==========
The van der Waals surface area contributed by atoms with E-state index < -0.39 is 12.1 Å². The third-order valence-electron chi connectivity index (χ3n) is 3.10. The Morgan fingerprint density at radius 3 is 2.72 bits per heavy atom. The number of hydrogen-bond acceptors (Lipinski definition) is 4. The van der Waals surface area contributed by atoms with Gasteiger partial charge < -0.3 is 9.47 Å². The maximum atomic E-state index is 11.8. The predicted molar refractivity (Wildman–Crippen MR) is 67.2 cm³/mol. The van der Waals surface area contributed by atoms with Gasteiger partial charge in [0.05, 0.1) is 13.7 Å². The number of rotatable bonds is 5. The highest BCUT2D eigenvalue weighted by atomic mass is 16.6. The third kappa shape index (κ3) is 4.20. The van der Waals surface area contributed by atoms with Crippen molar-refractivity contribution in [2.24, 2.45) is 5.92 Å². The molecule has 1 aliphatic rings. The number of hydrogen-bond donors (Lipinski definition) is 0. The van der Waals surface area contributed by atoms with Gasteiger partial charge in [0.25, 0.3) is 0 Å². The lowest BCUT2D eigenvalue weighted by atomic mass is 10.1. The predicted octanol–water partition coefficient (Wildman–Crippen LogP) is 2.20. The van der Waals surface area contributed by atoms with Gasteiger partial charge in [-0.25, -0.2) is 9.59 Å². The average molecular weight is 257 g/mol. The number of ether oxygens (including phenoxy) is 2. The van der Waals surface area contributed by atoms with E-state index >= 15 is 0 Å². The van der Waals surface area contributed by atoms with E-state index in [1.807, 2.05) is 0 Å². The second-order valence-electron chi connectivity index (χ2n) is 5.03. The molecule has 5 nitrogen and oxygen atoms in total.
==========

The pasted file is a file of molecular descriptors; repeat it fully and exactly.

The van der Waals surface area contributed by atoms with E-state index < -0.39 is 12.1 Å². The third-order valence-electron chi connectivity index (χ3n) is 3.10. The Morgan fingerprint density at radius 3 is 2.72 bits per heavy atom. The number of hydrogen-bond acceptors (Lipinski definition) is 4. The van der Waals surface area contributed by atoms with Gasteiger partial charge < -0.3 is 9.47 Å². The maximum atomic E-state index is 11.8. The predicted molar refractivity (Wildman–Crippen MR) is 67.2 cm³/mol. The van der Waals surface area contributed by atoms with Gasteiger partial charge in [0.05, 0.1) is 13.7 Å². The number of rotatable bonds is 5. The highest BCUT2D eigenvalue weighted by atomic mass is 16.6. The third kappa shape index (κ3) is 4.20. The van der Waals surface area contributed by atoms with Crippen molar-refractivity contribution in [2.24, 2.45) is 5.92 Å². The molecule has 1 aliphatic rings. The number of hydrogen-bond donors (Lipinski definition) is 0. The van der Waals surface area contributed by atoms with Gasteiger partial charge in [0.25, 0.3) is 0 Å². The lowest BCUT2D eigenvalue weighted by atomic mass is 10.1. The predicted octanol–water partition coefficient (Wildman–Crippen LogP) is 2.20. The van der Waals surface area contributed by atoms with Gasteiger partial charge in [-0.25, -0.2) is 9.59 Å². The average molecular weight is 257 g/mol. The number of ether oxygens (including phenoxy) is 2. The van der Waals surface area contributed by atoms with E-state index >= 15 is 0 Å². The van der Waals surface area contributed by atoms with E-state index in [1.807, 2.05) is 0 Å². The second-order valence-electron chi connectivity index (χ2n) is 5.03. The molecule has 5 nitrogen and oxygen atoms in total.